• About Tom Dougherty

    Tom Dougherty CEO, Stealing Share

    Tom Dougherty is the President and CEO of Stealing Share, Inc., and has helped national and global brands such as Lexus, IKEA and Tide steal market share over his 25-year career.

    An often-quoted source on business and brands, he has been featured recently by the New York Times and CNN, discussing topics ranging from television to Apple to airlines.

    Tom also regularly speaks at conferences as a keynote and break-out speaker. To find out more on inviting him to your speaking engagement and view a video of him speaking, click here.

    You can also reach him via email attomd@stealingshare.com.

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Movies, movies everywhere, but not a drop of brand

I recently purchased a smart TV to watch movies that incorporates the new feature of built-in applications as part of the television interface. After downloading all video apps and giving each of them a try, I found that there is no difference between any of them.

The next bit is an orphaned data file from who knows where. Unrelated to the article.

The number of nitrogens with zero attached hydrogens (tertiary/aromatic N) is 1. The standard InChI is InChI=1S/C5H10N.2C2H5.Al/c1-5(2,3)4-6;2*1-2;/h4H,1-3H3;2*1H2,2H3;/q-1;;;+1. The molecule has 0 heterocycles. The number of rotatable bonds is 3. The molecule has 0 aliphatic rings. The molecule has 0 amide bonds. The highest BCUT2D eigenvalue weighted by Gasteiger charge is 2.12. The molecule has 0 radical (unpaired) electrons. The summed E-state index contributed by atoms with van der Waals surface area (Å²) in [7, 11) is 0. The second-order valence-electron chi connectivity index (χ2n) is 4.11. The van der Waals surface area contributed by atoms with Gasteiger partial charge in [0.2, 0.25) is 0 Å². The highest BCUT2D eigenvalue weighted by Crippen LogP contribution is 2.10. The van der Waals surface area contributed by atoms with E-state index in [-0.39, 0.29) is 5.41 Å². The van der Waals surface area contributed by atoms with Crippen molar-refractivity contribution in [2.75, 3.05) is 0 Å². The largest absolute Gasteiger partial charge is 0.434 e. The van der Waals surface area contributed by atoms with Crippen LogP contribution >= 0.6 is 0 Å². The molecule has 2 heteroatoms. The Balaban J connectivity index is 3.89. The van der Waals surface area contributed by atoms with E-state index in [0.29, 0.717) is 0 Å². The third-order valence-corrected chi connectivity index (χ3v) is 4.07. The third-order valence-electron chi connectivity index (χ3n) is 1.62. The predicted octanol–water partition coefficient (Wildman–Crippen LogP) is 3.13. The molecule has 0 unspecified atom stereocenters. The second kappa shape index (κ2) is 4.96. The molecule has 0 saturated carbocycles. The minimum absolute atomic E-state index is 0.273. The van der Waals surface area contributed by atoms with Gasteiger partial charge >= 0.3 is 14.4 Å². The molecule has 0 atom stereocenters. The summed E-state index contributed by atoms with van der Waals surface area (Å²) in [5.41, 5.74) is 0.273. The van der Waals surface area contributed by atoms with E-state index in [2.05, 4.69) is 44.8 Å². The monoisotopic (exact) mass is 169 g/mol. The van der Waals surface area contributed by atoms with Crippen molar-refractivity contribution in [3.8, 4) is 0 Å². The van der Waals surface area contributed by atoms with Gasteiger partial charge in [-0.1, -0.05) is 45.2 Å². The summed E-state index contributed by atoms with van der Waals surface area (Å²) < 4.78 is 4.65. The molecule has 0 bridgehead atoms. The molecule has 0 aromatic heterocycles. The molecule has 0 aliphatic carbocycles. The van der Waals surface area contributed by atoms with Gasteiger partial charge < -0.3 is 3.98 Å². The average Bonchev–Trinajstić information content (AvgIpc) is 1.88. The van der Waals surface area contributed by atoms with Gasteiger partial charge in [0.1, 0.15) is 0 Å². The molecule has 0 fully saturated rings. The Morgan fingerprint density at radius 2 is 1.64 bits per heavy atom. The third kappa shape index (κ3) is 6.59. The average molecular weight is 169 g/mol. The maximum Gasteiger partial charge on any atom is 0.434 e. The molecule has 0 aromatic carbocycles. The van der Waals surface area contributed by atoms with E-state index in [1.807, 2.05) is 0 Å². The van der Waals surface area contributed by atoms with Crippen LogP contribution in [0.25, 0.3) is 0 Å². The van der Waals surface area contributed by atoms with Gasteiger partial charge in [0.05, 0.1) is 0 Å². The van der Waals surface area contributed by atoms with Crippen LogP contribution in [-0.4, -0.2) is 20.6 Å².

After the addition of the television apps, I am now able to access new release content through Blockbuster, CinemaNow, VUDU, Amazon Instant Video, PSN and iTunes. Every option has a user interface that is easy enough to use and has comparable download speeds. Each provides multiple viewing quality options, gives me the ability to either purchase to rent or purchase to own, and all of the services have similar price points to access the content. None of them however, provide me with any messaging as to why I should choose their brand for movie rentals.

Even looking at subscription video services like as Netflix, Hulu, and bitbop, the brand messaging is non-existent there as well. The sales pitch is almost caveman-like: “You, Video, Watch.” The current dominance of Netflix is a result of the providence of first mover advantage and, with the competitive marketplace starting to grow, preference in the market can no longer be created by simpl existing in the marketplace.

These video streaming services (both pay-per-view and subscription based) must put a stake in the ground that defines their brands. Someone eventually will, leaving the rest in the dust. With the vast majority of the new competition consisting of entrants that entered the category just recently, there is great opportunity in building preference while the availability of key brand space is still unclaimed. The question is who will claim it first.